This season’s ‘in’-word for policy wonks is ‘Superforecasting’. It is the science, or rather social science, behind trying to nail down the percentage likelihood of a given event happening.
What we are witnessing now shows just how important getting this kind of thing right. But when the dust eventually settles, rather than reflect on simply the question of Prediction, policy makers should instead take a more ambitious plunge and delve into the fields of Risk Management and Resilience. An encompassing strategic review is well overdue.
Unhelpfully, the brand of the superforecaster has been latterly tarnished by the sacking of a SpAd who self-identified as one (though his actual credentials are unclear). This should not distract us from the key lesson that until very recently there has been a shortfall across political advisers in understanding deep risk.
The key book on Superforecasting is the eponymous volume by Philip Tetlock and Dan Gardner. As a result of extensive analysis and testing, their research identified methods that can improve prediction making, and therefore might by extension inform risk taking.
But there are still key gaps in their work. One problem is that superforecasters’ output and relevance are overwhelmingly dependent on the choice and parameters of a binary question, one set by someone else. Methodology is so diverse that some even deliberately choose to not share their working assumptions on the basis it might affect the mean estimate, ruining the ‘wisdom of crowds’ averaging-out approach. In any case, as non-Subject Matter Experts (SMEs), they are utterly dependent on expertise of others; indeed, some of the most successful superforecasters gain that rank precisely because they chase after informed opinion more persistently than their counterparts.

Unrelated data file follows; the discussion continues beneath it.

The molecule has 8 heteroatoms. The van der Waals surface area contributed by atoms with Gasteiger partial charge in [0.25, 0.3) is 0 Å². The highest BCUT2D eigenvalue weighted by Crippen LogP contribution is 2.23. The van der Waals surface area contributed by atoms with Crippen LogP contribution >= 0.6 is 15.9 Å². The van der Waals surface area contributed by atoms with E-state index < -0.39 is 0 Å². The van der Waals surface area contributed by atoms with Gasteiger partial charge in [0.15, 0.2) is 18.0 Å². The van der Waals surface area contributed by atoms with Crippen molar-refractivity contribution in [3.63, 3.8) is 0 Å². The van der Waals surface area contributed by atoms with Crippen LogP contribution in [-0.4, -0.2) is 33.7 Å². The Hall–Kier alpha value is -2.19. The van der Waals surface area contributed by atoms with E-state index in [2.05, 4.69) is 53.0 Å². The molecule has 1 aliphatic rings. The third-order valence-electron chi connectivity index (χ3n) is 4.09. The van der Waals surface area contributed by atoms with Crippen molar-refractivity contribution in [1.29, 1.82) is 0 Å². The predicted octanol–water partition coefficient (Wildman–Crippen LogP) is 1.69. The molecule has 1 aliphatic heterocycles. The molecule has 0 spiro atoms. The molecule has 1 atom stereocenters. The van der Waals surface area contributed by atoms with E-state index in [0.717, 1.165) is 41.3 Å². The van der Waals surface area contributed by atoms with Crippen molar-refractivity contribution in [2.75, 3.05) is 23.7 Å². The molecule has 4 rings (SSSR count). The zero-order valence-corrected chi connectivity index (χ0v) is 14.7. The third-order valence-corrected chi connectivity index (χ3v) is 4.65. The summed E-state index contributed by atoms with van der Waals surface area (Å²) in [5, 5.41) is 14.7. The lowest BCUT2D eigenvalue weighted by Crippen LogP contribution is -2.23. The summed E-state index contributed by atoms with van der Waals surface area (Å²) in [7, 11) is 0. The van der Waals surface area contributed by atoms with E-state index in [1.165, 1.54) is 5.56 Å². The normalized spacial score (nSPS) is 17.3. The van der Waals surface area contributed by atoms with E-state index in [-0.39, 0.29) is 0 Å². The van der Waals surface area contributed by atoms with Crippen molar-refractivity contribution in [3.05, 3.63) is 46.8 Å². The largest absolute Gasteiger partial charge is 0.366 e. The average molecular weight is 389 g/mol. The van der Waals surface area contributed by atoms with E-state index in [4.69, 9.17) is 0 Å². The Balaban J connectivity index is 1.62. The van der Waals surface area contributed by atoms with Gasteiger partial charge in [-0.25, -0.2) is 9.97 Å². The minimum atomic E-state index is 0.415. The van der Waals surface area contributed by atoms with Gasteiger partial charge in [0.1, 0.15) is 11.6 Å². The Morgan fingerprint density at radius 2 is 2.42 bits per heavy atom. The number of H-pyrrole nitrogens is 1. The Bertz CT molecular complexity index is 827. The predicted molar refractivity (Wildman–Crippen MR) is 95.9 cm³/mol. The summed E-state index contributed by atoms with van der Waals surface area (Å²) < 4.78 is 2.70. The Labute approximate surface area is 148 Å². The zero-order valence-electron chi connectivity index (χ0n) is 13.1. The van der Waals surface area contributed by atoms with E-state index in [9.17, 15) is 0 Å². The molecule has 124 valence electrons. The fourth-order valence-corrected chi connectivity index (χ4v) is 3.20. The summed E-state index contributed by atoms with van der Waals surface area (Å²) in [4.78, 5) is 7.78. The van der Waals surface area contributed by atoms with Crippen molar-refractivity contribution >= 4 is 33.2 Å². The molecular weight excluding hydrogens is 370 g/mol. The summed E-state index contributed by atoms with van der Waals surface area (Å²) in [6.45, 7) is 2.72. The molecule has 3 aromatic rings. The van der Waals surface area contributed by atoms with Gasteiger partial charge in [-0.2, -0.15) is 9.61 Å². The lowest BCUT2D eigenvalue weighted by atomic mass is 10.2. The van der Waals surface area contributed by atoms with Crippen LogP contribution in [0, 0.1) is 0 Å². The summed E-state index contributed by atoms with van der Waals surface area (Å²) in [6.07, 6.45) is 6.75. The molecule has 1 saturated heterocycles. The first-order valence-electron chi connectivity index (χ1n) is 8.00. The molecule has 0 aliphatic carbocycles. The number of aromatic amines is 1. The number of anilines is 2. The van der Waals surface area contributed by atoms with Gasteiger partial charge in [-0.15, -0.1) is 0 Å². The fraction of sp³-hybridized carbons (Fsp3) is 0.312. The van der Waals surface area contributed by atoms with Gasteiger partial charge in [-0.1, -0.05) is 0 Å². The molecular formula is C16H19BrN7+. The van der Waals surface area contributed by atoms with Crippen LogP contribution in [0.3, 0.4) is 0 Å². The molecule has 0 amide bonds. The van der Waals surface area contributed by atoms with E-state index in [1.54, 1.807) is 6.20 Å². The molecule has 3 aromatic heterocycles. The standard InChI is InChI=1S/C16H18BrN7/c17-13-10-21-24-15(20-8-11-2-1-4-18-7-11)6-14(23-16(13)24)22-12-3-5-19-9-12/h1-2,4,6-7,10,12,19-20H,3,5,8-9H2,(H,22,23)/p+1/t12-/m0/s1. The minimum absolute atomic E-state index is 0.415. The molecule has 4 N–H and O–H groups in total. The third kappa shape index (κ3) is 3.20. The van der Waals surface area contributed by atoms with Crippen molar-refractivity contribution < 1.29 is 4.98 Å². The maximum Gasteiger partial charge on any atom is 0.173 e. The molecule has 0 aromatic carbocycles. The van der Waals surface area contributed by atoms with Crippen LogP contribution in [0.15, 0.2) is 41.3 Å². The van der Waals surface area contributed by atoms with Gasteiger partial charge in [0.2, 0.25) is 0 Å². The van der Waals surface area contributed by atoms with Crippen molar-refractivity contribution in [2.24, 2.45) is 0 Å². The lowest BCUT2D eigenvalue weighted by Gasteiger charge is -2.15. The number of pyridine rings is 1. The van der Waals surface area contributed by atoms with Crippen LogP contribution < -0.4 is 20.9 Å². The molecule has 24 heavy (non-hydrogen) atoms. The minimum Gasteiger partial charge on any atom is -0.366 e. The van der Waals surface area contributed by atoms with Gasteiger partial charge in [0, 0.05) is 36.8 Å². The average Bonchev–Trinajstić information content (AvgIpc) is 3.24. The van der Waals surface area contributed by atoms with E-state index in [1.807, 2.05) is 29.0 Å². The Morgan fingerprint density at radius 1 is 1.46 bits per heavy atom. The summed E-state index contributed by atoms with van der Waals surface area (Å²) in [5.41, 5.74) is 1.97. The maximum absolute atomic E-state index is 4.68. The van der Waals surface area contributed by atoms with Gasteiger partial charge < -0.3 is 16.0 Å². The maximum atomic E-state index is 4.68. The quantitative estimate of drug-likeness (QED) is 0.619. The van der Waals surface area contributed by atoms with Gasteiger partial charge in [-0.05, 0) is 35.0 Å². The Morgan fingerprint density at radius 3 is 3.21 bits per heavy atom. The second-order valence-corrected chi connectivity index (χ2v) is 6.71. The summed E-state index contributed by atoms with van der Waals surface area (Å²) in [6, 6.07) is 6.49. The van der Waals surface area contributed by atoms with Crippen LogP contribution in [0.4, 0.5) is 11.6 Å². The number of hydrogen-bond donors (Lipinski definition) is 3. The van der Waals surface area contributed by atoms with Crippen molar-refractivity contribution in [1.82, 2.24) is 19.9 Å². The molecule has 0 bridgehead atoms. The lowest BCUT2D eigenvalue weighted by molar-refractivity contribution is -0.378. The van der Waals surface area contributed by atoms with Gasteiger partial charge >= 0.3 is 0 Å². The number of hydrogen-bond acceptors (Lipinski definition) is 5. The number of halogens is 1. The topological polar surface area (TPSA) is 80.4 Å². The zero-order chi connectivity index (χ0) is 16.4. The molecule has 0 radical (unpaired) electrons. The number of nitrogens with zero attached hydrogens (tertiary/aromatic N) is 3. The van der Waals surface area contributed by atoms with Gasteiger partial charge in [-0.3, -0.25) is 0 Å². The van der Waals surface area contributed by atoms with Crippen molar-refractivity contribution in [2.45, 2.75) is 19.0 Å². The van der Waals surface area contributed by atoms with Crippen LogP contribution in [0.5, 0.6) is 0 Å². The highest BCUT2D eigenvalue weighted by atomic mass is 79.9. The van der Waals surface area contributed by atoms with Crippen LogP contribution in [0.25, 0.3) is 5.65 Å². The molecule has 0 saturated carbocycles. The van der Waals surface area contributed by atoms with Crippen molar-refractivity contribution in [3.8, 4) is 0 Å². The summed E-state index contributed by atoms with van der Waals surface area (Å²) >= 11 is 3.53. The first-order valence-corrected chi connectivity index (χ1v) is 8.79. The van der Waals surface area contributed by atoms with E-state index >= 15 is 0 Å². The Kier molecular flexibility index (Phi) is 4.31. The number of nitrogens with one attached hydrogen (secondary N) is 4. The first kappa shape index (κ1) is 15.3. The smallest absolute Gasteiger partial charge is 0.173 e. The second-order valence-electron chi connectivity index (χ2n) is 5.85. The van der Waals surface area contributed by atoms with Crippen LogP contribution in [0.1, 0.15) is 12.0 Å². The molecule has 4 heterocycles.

So Superforecasting is an adjunct. It would correspondingly seem the optimal solution is not to test thousands of people to determine who is the best go-to Vulcan for oracular advice, but to train the professional analysts to better frame the problem, to disentangle the root variables, to glance more at indicative windsocks, and to repeatedly challenge assumptions.
Logically, that might at times mean combining a team of experts with an outsider brought in as a safeguard check – a version of the ‘Tenth Man Rule’, made famous in the film World War Z but actually a Red Cell principle introduced by the Israelis after the Yom Kippur War.
It’s also worth contrasting the Superforecasting approach with that set out by Nassim Nicholas Taleb, who introduced the celebrated Black Swan principle to the world – the idea of flawed analysis that fails to factor in ‘unknown unknowns’ and which takes recent lack of surprises as proof of absence of risk. That’s the sort of business approach that stoked the sub-prime mortgage crisis, not to mention the Tulip Bubble, the South Sea Bubble, and the Mississippi Bubble.